The relationships of age at alcohol use and alcohol use disorder (A) with birth years (B) were assumed to be linear. The model used to describe the data was as follows:
Aj = a + bBj + e
Where Aj, a, b, Bj, and e were j th observation of age, the intercept, slope, j th observation of birth cohort, and error term, respectively. A null hypothesis that b = 0 was tested. T-value was the test statistic. Influence of other study variables on this linear relationship was also examined by linear regression.
The data spanned for 70 years, and considering the degrees of freedom and rule of thumb, a sample size of 700 was considered appropriate for the study.
RGui, graphic interface of R version 3.1.1 by the R foundation of statistical computing, a free software was used for analysis.
| Results|| |
Background characteristics are shown in [Table 1]. The mean ages at onset of alcohol use and dependence were 20.86 ± 5.7 and 34.05 ± 9.3, respectively. The birth year of the subjects ranged from 1932 to 1996. Subjects before 1950 were less as also those born above 1985.
[Figure 1] shows the distribution of mean ages of onset across different 5-year birth cohorts, which shows clearly a significant linear trend. In the birth cohort before 1950, mean age at onset of alcohol use was 24 years whereas in the above 1985 cohort, it was 17 years. Interestingly, there was a plateau in the age at onset in 1960s.
[Figure 2] shows the declining time trend in the mean ages at onset of alcohol use disorder across birth cohorts. This was statistically significant. Age at onset of dependence-trend is steeper than age at onset of alcohol use trend. Before 1950, mean age at onset of dependence was 46 years before 1950, but after 1985, it has become 21 years of age.
[Table 2] shows the results of multiple linear regressions in which factors other than cohort effect were also examined to see whether they are related to decreased age at onset for alcohol use and alcohol use disorder. The linear relation of birth cohorts with age at onset of alcohol use and use disorder is maintained after adjusting for other variables and there was no change in regression coefficient. Only other variable found to be related to age at onset of alcohol use was use of other substances. Factors significantly related to age at dependence were Axis 1 psychiatric morbidity and tobacco dependence.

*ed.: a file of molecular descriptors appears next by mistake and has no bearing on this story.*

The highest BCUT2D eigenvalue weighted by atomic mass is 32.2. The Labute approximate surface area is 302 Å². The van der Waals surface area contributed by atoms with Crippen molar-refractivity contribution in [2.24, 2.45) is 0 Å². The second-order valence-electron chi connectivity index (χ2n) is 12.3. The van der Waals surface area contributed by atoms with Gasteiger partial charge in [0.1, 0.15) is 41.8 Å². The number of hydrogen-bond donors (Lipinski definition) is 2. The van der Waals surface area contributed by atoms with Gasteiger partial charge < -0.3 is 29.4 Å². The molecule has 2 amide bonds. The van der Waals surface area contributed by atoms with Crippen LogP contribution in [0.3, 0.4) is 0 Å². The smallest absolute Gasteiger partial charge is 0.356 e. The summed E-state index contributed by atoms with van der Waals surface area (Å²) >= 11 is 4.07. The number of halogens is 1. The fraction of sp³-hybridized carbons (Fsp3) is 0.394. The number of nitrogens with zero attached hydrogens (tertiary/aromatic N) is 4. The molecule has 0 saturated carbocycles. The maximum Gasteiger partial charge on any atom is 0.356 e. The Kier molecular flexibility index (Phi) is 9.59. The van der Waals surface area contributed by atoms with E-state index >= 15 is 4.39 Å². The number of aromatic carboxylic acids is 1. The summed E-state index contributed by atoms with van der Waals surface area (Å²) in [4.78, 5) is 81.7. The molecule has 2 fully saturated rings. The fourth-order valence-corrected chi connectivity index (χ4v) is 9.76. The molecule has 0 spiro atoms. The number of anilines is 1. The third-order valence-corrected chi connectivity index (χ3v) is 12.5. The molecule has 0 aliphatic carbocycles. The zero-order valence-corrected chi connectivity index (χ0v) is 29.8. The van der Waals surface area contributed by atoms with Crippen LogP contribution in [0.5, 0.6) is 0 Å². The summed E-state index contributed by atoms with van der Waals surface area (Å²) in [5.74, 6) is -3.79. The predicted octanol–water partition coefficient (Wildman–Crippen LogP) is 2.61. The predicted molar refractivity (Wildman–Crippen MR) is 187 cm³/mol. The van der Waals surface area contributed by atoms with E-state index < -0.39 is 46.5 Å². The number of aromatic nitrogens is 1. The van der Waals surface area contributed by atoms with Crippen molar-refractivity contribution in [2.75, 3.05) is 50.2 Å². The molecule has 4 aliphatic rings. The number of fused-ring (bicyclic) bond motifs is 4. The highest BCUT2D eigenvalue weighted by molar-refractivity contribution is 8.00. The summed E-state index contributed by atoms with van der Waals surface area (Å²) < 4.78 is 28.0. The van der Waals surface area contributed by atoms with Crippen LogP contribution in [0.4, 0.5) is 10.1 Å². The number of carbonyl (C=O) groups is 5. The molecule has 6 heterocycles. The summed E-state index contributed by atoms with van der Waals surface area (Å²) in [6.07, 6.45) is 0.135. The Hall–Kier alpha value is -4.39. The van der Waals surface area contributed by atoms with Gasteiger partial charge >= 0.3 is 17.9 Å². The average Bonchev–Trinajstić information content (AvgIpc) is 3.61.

| Discussion|| |
This time-trend study, in principle a longitudinal study, but based on the charts of 700 patients treated for their alcohol use disorder over 13 years in a de-addiction center, attached to a Government Medical College had shown a significant linear trend in the decline of age at onset of alcohol use and alcohol use disorder. The mean age at onset after 1985 cohort was 17 years. This was comparable to the Global Burden of Disease Study in 2010, which showed a decline in the average age of initiation of alcohol use from 28 in 1980s to 17 in 2007, in terms of absolute time periods. The changing social norms and growing acceptability of alcohol, increased accessibility and availability, and continuous growth in disposable income (per capita income) might have contributed to the declining trend in the age of initiation and alcohol dependence. A younger age of alcohol initiation was strongly related to a higher level of alcohol misuse at the age of 17–18, although this transition is mediated by the effects of parent drinking, proactive parenting, peer alcohol initiation, and ethnicity. However, there are arguments that rather than being a causal factor, early age at onset is a marker of alcohol dependence. The current study had also demonstrated parallels between time-trends of the age at onset and age at dependence.
The linear relationship between birth cohorts and mean age at onset of alcohol use and alcohol use disorder was independent of the other variables. Only other variable which was nearly related to age at onset of alcohol use was use of other substances. Tobacco dependence and Axis 1 psychiatric disorder were the variables which had an independent and statistically significant relation with age at onset of dependence. Hence, It is likely that these variables are the mediating factors and not casual factors for the declining trend in the age at onset of alcohol use and alcohol use disorder. Hence, other factors such as social, demographic, political, and biological need to be explored.
The major limitation of this study is that it is retrospective in nature. Drinking histories are elicited years after its first use. The longer the time interval between initiating drinking and reporting on it, the greater are the scope for recall problems and telescoping forward so as to report a later age of first drinking. However, it was also noted that retrospective recall of age of onset of alcohol and drug use had shown a fair degree of agreement. A group of the subjects who were born earlier might have been missed due to mortality or migration leading to attrition bias and thus might have affected the outcome of the study. The profile is of a group seeking care. So, how far the results can be generalized to general population alcohol users remains uncertain.
| Conclusions|| |
Harmful use of alcohol is a global problem which comprises individual, social, and economic implications. Drinking pattern is changing in India. In spite of its limitations, with a large sample size, the present study has found out that there has been a declining trend in the age at onset of alcohol use and dependence. Early onset of alcohol consumption has a significant impact on onset, course, and outcome of alcohol use disorder. One of the major problems faced in framing a comprehensive national policy is that there is not enough research done in this area in India. The mediating or causal factors for the declining age at onset and age at dependence such as social, biological, political, and demographic need investigation for a better understanding and forms a future research agenda.
Financial support and sponsorship
Conflicts of interest
There are no conflicts of interest.
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[Figure 1], [Figure 2]
[Table 1], [Table 2]